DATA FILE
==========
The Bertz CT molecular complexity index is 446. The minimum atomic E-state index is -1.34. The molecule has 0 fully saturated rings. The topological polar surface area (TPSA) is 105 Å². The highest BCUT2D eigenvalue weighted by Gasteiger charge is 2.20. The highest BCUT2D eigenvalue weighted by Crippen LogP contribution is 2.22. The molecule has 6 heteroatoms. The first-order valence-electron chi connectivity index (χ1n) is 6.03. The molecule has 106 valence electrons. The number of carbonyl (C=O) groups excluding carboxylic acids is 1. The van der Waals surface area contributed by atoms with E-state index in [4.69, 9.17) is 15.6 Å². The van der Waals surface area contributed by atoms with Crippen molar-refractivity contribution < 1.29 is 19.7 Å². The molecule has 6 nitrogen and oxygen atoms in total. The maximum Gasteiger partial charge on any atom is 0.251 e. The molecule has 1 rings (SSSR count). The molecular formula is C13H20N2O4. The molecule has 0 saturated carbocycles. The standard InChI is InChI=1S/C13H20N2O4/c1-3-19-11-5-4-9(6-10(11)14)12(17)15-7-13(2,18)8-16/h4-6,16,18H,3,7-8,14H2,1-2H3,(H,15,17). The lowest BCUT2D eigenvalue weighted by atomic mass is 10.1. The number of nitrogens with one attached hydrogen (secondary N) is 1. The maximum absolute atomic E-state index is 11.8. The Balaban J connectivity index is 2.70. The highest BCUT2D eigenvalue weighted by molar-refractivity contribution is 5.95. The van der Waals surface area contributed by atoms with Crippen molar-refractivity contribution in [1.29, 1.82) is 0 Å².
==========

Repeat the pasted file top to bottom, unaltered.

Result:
The Bertz CT molecular complexity index is 446. The minimum atomic E-state index is -1.34. The molecule has 0 fully saturated rings. The topological polar surface area (TPSA) is 105 Å². The highest BCUT2D eigenvalue weighted by Gasteiger charge is 2.20. The highest BCUT2D eigenvalue weighted by Crippen LogP contribution is 2.22. The molecule has 6 heteroatoms. The first-order valence-electron chi connectivity index (χ1n) is 6.03. The molecule has 106 valence electrons. The number of carbonyl (C=O) groups excluding carboxylic acids is 1. The van der Waals surface area contributed by atoms with E-state index in [4.69, 9.17) is 15.6 Å². The van der Waals surface area contributed by atoms with Crippen molar-refractivity contribution < 1.29 is 19.7 Å². The molecule has 6 nitrogen and oxygen atoms in total. The maximum Gasteiger partial charge on any atom is 0.251 e. The molecule has 1 rings (SSSR count). The molecular formula is C13H20N2O4. The molecule has 0 saturated carbocycles. The standard InChI is InChI=1S/C13H20N2O4/c1-3-19-11-5-4-9(6-10(11)14)12(17)15-7-13(2,18)8-16/h4-6,16,18H,3,7-8,14H2,1-2H3,(H,15,17). The lowest BCUT2D eigenvalue weighted by atomic mass is 10.1. The number of nitrogens with one attached hydrogen (secondary N) is 1. The maximum absolute atomic E-state index is 11.8. The Balaban J connectivity index is 2.70. The highest BCUT2D eigenvalue weighted by molar-refractivity contribution is 5.95. The van der Waals surface area contributed by atoms with Crippen molar-refractivity contribution in [1.29, 1.82) is 0 Å².